So many of these moments are magical. Stepping onto the world map for the first time, Sephiroth standing amidst the flames, that famous twist at the end of disc one – Square knew how to direct our attention. The standard presentation would have never been enough for this ambitious story, so the cutscenes really do assist in generating emotional resonance.

But the highlight of the presentation has always been the score. Nobuo Uematsu is the biggest name in video game music for a reason, and everything about Final Fantasy VII’s soundtrack is phenomenal. Beyond the simple beauty of the music, Uematsu expertly links many of these songs together through distinct motifs. Even as the party strays far from where they began, these motifs are a constant reminder of everything being connected.

What made Final Fantasy such a definitive JRPG experience between the SNES and PS2 eras was the way each game offered its own unique spin on a sturdy foundation. While VII stands as the most popular, they are each of a distinct quality where any individual entry would be a reasonable favorite (except perhaps VIII). The Materia system does a fantastic job of giving the player control over what their characters can do. The fact there are many powerful Materia throughout the world also makes it essential not just to level but to hunt these items down – any JRPG that gives a meaningful way to power up outside of shopping and grinding has a distinct advantage.

The hunt for these Materia also highlights the size of this world. There are so many sidequests and secret bosses. Yet even while restrained to Midgar, this world feels huge. There’s always some new corner to explore, and the game offers some serious rewards, including two full-fledged party members.

I’ll never quite have the nostalgic association with FF7 like those who got to experience it upon release. Even then, the core experience stands strong – turn-based gameplay never really ages and the narrative concepts have remained unique. There’s a reason everyone had been clamoring for a remake – the graphics have always been the sole barrier for new players from an otherwise flawless game. But with Square deciding to experiment with the remake, the original remains a distinct and definitive experience.

The Greatest Games: Kingdom Hearts II (2006)

Kingdom Hearts II (2006)
Developed by Square Enix Product Development Division 1

From the beginning, Kingdom Hearts was one of those ideas which should have never worked. Even its creation seems improbable, starting as a literal elevator pitch as someone from Square Enix ran into a Disney exec on an elevator. The colorful world of Disney mixed together with the stylish Final Fantasy series seems like something which should appeal to exactly no one, yet it’s become one of the most popular JRPG franchises. The fact it took that odd creation as a jumping point to become one of gaming’s most convoluted narratives is both asinine and completely on-brand. Even several games in, I can’t help giggling as Donald Duck talks about ‘the darkness.’

But few songs hit my nostalgia like “Dearly Beloved.” Kingdom Hearts is nonsense, but it’s my nonsense. II stands high above the rest, fixing the clunky feeling from the original and, well, not being the later games. This game helped mark a huge shift in action gameplay alongside Devil May Cry 3 and the original God of War; graphics have advanced considerably, but the gameplay of these games are as smooth as ever.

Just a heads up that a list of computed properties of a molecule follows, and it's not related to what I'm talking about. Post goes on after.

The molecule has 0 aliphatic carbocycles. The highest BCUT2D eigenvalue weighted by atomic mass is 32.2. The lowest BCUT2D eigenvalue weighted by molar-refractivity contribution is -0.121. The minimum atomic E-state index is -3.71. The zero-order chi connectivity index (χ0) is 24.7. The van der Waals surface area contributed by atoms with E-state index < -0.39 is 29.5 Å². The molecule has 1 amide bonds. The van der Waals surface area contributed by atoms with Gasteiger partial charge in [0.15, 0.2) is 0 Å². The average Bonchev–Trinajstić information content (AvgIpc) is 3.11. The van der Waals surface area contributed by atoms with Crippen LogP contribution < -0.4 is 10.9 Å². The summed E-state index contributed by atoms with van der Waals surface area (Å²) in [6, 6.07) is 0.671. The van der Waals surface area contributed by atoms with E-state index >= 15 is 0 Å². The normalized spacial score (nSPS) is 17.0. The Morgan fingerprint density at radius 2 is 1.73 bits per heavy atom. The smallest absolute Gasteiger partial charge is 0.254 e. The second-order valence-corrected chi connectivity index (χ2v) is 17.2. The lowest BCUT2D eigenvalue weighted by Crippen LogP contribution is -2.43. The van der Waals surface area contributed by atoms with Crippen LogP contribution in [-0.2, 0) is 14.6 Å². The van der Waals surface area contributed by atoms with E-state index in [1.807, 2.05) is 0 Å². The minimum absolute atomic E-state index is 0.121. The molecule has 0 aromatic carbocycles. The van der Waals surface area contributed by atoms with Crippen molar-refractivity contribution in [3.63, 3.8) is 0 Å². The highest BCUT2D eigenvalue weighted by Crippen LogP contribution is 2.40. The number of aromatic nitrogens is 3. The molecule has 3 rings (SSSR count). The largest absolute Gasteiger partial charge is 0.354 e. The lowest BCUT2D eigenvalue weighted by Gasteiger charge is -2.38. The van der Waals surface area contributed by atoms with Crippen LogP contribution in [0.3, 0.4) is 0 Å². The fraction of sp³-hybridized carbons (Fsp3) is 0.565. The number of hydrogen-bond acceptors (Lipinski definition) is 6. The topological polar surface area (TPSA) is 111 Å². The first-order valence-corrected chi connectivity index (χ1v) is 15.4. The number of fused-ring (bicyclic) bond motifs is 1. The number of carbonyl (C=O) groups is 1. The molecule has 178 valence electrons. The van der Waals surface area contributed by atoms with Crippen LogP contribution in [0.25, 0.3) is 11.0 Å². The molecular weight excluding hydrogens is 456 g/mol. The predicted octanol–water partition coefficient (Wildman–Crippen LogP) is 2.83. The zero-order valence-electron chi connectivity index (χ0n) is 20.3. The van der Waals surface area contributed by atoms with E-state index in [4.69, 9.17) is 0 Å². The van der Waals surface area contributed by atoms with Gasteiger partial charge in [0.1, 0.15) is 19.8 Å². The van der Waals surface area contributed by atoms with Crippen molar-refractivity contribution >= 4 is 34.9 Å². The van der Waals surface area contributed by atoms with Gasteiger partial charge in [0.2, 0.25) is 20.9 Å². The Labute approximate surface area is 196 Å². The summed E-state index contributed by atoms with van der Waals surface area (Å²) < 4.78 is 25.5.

The original Kingdom Hearts played a bit safe with its Disney choices. The only real surprise was The Nightmare Before Christmas, which had more to do with Disney otherwise keeping it away from their other animated properties. Everything else shared a generally colorful aesthetic. Kingdom Hearts II switches things up with Timeless River (designed to simulate the black-and-white Mickey Mouse cartoons) and Space Paranoids (which captures the neon cyberpunk style of the original Tron). Even the more obvious inclusion of The Lion King involves transforming Sora into a lion cub, which puts a fun spin on the combat. There’s also the more, uh, realistic Pirates of the Caribbean level, which might be a weak point but reinforces that each of these levels really capture their own unique traits.

Combat in the original was fun if a little basic. II maintains the simple feel while adding a few more options, the most central being the drive forms and reaction commands. The drive forms give Sora distinct boosts and unique traits. These are integrated well, as you can eventually unlock permanent upgrades for Sora through levelling these forms. They all level using different mechanics, which gives a reason to keep using each of them. This carries its own risk, as overuse can transform Sora into the Anti Form, where he loses most of his abilities but gains incredible speed.

Reaction commands break up the tedium of hitting the same button over and over. Certain moments in battle will reveal an enemy’s weak point, which can be engaged with through a separate button press. This may not sound like much, but gameplay is the one element this series was smart enough to keep simple. It’s just enough to make things more exciting.

The boss battles are a real highlight. Though I still don’t quite get Organization XIII on a narrative level, more humanoid bosses tend to be more engaging, and their presence offers a hefty amount. The Final Mix takes this further by offering even more difficult versions of each member, including those not actually present in the central narrative. What makes humanoid bosses great in action games is that those which are well-designed feel like a battle on even ground, even as the boss pulls off impossible feats. With so much fun content in the Final Mix, Kingdom Hearts II is one of the few RPGs which gives a compelling reason to grind for end game content.